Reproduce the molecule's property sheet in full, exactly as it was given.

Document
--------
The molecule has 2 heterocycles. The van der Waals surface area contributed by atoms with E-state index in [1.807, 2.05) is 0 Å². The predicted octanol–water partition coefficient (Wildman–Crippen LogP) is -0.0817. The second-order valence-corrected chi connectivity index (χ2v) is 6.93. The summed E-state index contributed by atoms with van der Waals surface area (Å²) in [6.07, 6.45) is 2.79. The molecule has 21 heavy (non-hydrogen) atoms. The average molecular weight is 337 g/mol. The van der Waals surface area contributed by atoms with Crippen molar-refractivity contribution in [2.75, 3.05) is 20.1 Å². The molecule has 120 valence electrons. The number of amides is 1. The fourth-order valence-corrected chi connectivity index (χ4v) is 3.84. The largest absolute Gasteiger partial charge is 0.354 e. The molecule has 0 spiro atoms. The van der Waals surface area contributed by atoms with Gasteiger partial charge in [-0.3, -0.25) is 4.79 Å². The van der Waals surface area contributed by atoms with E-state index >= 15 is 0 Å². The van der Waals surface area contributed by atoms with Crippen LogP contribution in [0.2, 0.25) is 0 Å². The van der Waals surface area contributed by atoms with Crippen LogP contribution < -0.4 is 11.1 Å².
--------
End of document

The molecule has 2 heterocycles. The van der Waals surface area contributed by atoms with E-state index in [1.807, 2.05) is 0 Å². The predicted octanol–water partition coefficient (Wildman–Crippen LogP) is -0.0817. The second-order valence-corrected chi connectivity index (χ2v) is 6.93. The summed E-state index contributed by atoms with van der Waals surface area (Å²) in [6.07, 6.45) is 2.79. The molecule has 21 heavy (non-hydrogen) atoms. The average molecular weight is 337 g/mol. The van der Waals surface area contributed by atoms with Crippen molar-refractivity contribution in [2.75, 3.05) is 20.1 Å². The molecule has 120 valence electrons. The number of amides is 1. The fourth-order valence-corrected chi connectivity index (χ4v) is 3.84. The largest absolute Gasteiger partial charge is 0.354 e. The molecule has 0 spiro atoms. The van der Waals surface area contributed by atoms with Gasteiger partial charge in [-0.3, -0.25) is 4.79 Å². The van der Waals surface area contributed by atoms with E-state index >= 15 is 0 Å². The van der Waals surface area contributed by atoms with Crippen LogP contribution in [0.2, 0.25) is 0 Å². The van der Waals surface area contributed by atoms with Crippen LogP contribution < -0.4 is 11.1 Å².